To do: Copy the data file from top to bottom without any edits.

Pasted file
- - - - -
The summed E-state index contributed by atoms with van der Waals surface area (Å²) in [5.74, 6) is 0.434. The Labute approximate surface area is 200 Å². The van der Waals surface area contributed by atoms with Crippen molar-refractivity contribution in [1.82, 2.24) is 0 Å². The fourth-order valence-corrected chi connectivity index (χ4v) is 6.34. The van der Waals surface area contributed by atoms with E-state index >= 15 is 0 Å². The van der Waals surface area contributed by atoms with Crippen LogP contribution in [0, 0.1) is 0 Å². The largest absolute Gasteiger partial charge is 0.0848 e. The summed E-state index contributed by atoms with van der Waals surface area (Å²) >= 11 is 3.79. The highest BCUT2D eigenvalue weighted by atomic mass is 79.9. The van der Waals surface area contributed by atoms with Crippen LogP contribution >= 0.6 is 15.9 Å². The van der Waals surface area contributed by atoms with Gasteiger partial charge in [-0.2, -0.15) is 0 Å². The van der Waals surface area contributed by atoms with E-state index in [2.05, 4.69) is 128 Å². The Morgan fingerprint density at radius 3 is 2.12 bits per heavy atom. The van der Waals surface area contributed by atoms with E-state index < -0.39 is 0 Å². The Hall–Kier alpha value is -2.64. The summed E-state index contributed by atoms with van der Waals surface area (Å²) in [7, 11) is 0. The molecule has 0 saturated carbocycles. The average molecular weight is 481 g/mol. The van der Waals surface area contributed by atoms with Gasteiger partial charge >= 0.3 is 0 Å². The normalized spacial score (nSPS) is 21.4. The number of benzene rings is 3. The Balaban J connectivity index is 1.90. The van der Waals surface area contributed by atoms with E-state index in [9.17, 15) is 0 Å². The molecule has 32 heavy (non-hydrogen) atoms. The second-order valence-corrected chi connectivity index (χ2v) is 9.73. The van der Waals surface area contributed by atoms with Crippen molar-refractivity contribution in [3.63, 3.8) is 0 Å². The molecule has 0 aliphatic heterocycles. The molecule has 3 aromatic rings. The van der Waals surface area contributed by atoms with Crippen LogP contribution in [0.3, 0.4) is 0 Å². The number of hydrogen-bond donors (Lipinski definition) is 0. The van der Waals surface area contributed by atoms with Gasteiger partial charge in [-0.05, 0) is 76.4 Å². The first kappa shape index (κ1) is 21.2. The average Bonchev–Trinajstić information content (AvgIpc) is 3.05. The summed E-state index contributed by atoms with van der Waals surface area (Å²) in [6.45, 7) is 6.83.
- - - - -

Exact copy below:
The summed E-state index contributed by atoms with van der Waals surface area (Å²) in [5.74, 6) is 0.434. The Labute approximate surface area is 200 Å². The van der Waals surface area contributed by atoms with Crippen molar-refractivity contribution in [1.82, 2.24) is 0 Å². The fourth-order valence-corrected chi connectivity index (χ4v) is 6.34. The van der Waals surface area contributed by atoms with E-state index >= 15 is 0 Å². The van der Waals surface area contributed by atoms with Crippen LogP contribution in [0, 0.1) is 0 Å². The largest absolute Gasteiger partial charge is 0.0848 e. The summed E-state index contributed by atoms with van der Waals surface area (Å²) >= 11 is 3.79. The highest BCUT2D eigenvalue weighted by atomic mass is 79.9. The van der Waals surface area contributed by atoms with Crippen LogP contribution >= 0.6 is 15.9 Å². The van der Waals surface area contributed by atoms with Gasteiger partial charge in [-0.2, -0.15) is 0 Å². The van der Waals surface area contributed by atoms with E-state index in [2.05, 4.69) is 128 Å². The Morgan fingerprint density at radius 3 is 2.12 bits per heavy atom. The van der Waals surface area contributed by atoms with E-state index < -0.39 is 0 Å². The Hall–Kier alpha value is -2.64. The summed E-state index contributed by atoms with van der Waals surface area (Å²) in [7, 11) is 0. The molecule has 0 saturated carbocycles. The average molecular weight is 481 g/mol. The van der Waals surface area contributed by atoms with Gasteiger partial charge >= 0.3 is 0 Å². The normalized spacial score (nSPS) is 21.4. The number of benzene rings is 3. The Balaban J connectivity index is 1.90. The van der Waals surface area contributed by atoms with E-state index in [9.17, 15) is 0 Å². The molecule has 32 heavy (non-hydrogen) atoms. The second-order valence-corrected chi connectivity index (χ2v) is 9.73. The van der Waals surface area contributed by atoms with Crippen molar-refractivity contribution in [3.63, 3.8) is 0 Å². The molecule has 0 aliphatic heterocycles. The molecule has 3 aromatic rings. The van der Waals surface area contributed by atoms with Crippen LogP contribution in [0.3, 0.4) is 0 Å². The number of hydrogen-bond donors (Lipinski definition) is 0. The van der Waals surface area contributed by atoms with Gasteiger partial charge in [-0.05, 0) is 76.4 Å². The first kappa shape index (κ1) is 21.2. The average Bonchev–Trinajstić information content (AvgIpc) is 3.05. The summed E-state index contributed by atoms with van der Waals surface area (Å²) in [6.45, 7) is 6.83.